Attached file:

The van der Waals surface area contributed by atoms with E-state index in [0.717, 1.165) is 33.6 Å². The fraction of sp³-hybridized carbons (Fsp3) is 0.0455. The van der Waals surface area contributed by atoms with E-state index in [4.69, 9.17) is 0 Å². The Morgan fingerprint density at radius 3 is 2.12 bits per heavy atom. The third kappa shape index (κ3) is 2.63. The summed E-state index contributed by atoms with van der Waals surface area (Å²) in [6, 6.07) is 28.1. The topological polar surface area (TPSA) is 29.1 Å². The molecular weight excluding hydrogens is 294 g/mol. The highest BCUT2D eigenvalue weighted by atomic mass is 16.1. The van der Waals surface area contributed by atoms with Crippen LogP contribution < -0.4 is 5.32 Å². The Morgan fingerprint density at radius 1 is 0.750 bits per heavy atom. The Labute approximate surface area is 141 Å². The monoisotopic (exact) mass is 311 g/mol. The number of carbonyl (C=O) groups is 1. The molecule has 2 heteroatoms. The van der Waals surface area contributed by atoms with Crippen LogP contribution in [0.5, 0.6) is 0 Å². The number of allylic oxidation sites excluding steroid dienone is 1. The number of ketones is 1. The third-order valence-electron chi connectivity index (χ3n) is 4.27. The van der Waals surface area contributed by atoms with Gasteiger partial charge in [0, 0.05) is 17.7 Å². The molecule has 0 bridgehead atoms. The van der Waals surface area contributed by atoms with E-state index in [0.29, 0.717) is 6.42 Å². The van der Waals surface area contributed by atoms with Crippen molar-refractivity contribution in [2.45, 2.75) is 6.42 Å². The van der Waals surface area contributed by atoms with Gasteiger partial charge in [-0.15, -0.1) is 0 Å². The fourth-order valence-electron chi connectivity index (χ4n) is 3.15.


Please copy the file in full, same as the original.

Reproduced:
The van der Waals surface area contributed by atoms with E-state index in [0.717, 1.165) is 33.6 Å². The fraction of sp³-hybridized carbons (Fsp3) is 0.0455. The van der Waals surface area contributed by atoms with E-state index in [4.69, 9.17) is 0 Å². The Morgan fingerprint density at radius 3 is 2.12 bits per heavy atom. The third kappa shape index (κ3) is 2.63. The summed E-state index contributed by atoms with van der Waals surface area (Å²) in [6, 6.07) is 28.1. The topological polar surface area (TPSA) is 29.1 Å². The molecular weight excluding hydrogens is 294 g/mol. The highest BCUT2D eigenvalue weighted by atomic mass is 16.1. The van der Waals surface area contributed by atoms with Crippen LogP contribution < -0.4 is 5.32 Å². The Morgan fingerprint density at radius 1 is 0.750 bits per heavy atom. The Labute approximate surface area is 141 Å². The monoisotopic (exact) mass is 311 g/mol. The number of carbonyl (C=O) groups is 1. The molecule has 2 heteroatoms. The van der Waals surface area contributed by atoms with Crippen LogP contribution in [0.5, 0.6) is 0 Å². The number of allylic oxidation sites excluding steroid dienone is 1. The number of ketones is 1. The third-order valence-electron chi connectivity index (χ3n) is 4.27. The van der Waals surface area contributed by atoms with Gasteiger partial charge in [0, 0.05) is 17.7 Å². The molecule has 0 bridgehead atoms. The van der Waals surface area contributed by atoms with E-state index in [0.29, 0.717) is 6.42 Å². The van der Waals surface area contributed by atoms with Crippen molar-refractivity contribution in [2.45, 2.75) is 6.42 Å². The van der Waals surface area contributed by atoms with Gasteiger partial charge in [-0.15, -0.1) is 0 Å². The fourth-order valence-electron chi connectivity index (χ4n) is 3.15.